But having given legal sanctity to the living will or AMD, the court laid down the most stringent steps which have to be taken to execute and work the directive. The document, which should specify a person authorised to act on behalf of the patient when he himself is in no position to act on his own behalf, has to be signed in the presence of two witnesses and countersigned by a jurisdictional judicial magistrate first class (JMFC).

The directive can be acted upon only when a person is terminally ill, by first constituting a medical board to certify the carrying out of instructions. Once this board gives its approval, a second board has to be constituted by the chief district medical officer with several specialists which should endorse the decision of the first board. Then the JMFC has to visit the patient and authorise the implementation of the board’s decision. This whole procedure has been criticised as “cumbersome” and “unworkable”.

It has taken a long time for the court to come this far. In 1996 it said the right to live with dignity included the right to die with dignity. Prolonging life did not take away the right to live with dignity. But the right to live did not include the right to die. One of the five justices who delivered the present verdict, Justice D.Y. Chandrachud, while concurring with the verdict, carefully nuanced it. Avoiding suffering, the objective of euthanasia, may not be the result of passive euthanasia. It may save the dignity of medical practitioners but not the dignity of the patient. He also criticised the 2011 Aruna Shanbaug case verdict of the court which left the decision of withdrawal of the life support system to the hospital staff. This placed the caregiver on a higher pedestal than the patient. Withdrawal of life support system may amount to active euthanasia.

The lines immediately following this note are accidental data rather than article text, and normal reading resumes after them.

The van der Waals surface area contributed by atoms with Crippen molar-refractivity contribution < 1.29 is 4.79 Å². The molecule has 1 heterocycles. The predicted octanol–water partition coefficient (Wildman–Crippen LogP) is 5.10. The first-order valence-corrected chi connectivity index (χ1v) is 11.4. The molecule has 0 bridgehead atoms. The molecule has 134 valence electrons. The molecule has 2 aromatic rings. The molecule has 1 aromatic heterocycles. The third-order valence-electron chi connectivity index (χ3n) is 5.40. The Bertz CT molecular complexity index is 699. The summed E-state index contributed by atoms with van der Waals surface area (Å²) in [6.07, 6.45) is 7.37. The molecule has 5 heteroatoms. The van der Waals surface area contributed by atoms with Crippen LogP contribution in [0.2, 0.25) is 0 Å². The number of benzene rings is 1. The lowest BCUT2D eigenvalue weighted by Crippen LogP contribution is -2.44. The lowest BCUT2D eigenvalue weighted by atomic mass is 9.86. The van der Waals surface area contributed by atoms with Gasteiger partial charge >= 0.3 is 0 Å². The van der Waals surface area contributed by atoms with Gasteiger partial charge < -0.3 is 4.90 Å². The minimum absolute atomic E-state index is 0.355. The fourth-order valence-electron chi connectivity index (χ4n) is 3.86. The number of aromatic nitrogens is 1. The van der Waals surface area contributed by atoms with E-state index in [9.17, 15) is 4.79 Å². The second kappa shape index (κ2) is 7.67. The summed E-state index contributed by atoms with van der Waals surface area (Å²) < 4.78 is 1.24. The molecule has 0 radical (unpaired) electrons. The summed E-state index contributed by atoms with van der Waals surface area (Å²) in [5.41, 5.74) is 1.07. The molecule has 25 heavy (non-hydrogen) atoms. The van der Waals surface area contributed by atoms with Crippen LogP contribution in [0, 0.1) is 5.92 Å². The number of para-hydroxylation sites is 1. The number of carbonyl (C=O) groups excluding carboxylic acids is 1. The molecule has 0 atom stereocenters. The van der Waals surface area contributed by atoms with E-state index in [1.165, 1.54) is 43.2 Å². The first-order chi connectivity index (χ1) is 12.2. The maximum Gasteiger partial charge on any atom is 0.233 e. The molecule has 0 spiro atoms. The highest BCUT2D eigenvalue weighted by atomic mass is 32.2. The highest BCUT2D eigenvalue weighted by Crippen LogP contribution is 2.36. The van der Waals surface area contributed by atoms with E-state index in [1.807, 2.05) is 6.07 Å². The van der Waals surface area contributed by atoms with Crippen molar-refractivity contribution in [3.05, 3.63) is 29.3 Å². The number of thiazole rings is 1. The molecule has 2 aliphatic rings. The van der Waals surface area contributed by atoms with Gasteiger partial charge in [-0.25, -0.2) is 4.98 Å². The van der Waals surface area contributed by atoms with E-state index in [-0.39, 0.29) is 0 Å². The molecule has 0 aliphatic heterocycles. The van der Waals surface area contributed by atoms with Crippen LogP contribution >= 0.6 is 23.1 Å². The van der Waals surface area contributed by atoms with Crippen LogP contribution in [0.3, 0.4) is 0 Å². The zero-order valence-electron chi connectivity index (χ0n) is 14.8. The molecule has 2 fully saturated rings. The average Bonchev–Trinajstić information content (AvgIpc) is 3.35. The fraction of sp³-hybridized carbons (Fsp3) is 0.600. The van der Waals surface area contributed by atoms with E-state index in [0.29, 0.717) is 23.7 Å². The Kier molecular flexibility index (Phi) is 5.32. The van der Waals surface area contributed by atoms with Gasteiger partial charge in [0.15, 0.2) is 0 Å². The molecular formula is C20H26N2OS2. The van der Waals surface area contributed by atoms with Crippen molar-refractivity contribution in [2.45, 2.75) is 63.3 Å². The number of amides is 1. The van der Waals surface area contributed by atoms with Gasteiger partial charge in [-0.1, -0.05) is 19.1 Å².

But whereas active euthanasia shortens life, passive euthanasia allows it to ebb away. So, argued Justice Chandrachud, active euthanasia requires legislative authorisation. Justice Ashok Bhushan, another judge on the same bench, also argued that as the court has upheld abetment of suicide as an offence, no one, not even a physician, is permitted to cause death even if to relieve pain. So Indians must keep waiting for active euthanasia to be legally allowed as few will have the money to go to Switzerland like the Australian scientist.

The right to die with dignity through assisted suicide amounts to a person exercising a choice — preferring a certain quality of life over simply having it extended through the use of modern medicine. This has an added dimension in India today. An unethical private medical system sometimes fails to give the family and friends of a critically ill person the right advice — take him off life support systems and intensive care and take him home to die in peace, sedated and without pain, as he has no hope of living with anything near a minimum quality of life. In fact, as we get older, we should join groups which help us prepare to face death calmly and without going through pointless treatment which can often only bring financial ruin to our families.